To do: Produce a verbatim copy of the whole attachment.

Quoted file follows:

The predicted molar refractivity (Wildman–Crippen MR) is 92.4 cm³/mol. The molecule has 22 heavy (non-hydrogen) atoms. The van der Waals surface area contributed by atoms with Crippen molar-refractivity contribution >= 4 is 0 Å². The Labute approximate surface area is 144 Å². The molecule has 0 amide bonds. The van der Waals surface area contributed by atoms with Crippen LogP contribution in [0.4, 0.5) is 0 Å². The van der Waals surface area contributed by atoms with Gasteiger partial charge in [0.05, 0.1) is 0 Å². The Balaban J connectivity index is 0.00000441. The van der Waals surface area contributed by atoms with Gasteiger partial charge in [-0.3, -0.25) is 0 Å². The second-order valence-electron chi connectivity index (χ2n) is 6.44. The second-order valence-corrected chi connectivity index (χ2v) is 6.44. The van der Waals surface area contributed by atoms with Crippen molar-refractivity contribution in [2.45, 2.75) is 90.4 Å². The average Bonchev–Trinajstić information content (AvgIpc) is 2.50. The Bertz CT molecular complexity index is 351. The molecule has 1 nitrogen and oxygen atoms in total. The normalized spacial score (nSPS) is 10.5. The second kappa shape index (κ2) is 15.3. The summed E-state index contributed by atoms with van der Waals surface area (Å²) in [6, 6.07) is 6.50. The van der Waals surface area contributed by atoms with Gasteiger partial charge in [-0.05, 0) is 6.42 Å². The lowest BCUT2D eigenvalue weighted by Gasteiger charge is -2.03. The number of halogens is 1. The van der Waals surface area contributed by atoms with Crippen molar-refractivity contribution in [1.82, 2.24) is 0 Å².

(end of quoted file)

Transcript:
The predicted molar refractivity (Wildman–Crippen MR) is 92.4 cm³/mol. The molecule has 22 heavy (non-hydrogen) atoms. The van der Waals surface area contributed by atoms with Crippen molar-refractivity contribution >= 4 is 0 Å². The Labute approximate surface area is 144 Å². The molecule has 0 amide bonds. The van der Waals surface area contributed by atoms with Crippen LogP contribution in [0.4, 0.5) is 0 Å². The van der Waals surface area contributed by atoms with Gasteiger partial charge in [0.05, 0.1) is 0 Å². The Balaban J connectivity index is 0.00000441. The van der Waals surface area contributed by atoms with Gasteiger partial charge in [-0.3, -0.25) is 0 Å². The second-order valence-electron chi connectivity index (χ2n) is 6.44. The second-order valence-corrected chi connectivity index (χ2v) is 6.44. The van der Waals surface area contributed by atoms with Crippen molar-refractivity contribution in [2.45, 2.75) is 90.4 Å². The average Bonchev–Trinajstić information content (AvgIpc) is 2.50. The Bertz CT molecular complexity index is 351. The molecule has 1 nitrogen and oxygen atoms in total. The normalized spacial score (nSPS) is 10.5. The second kappa shape index (κ2) is 15.3. The summed E-state index contributed by atoms with van der Waals surface area (Å²) in [6, 6.07) is 6.50. The van der Waals surface area contributed by atoms with Gasteiger partial charge in [-0.05, 0) is 6.42 Å². The lowest BCUT2D eigenvalue weighted by Gasteiger charge is -2.03. The number of halogens is 1. The van der Waals surface area contributed by atoms with Crippen molar-refractivity contribution in [1.82, 2.24) is 0 Å².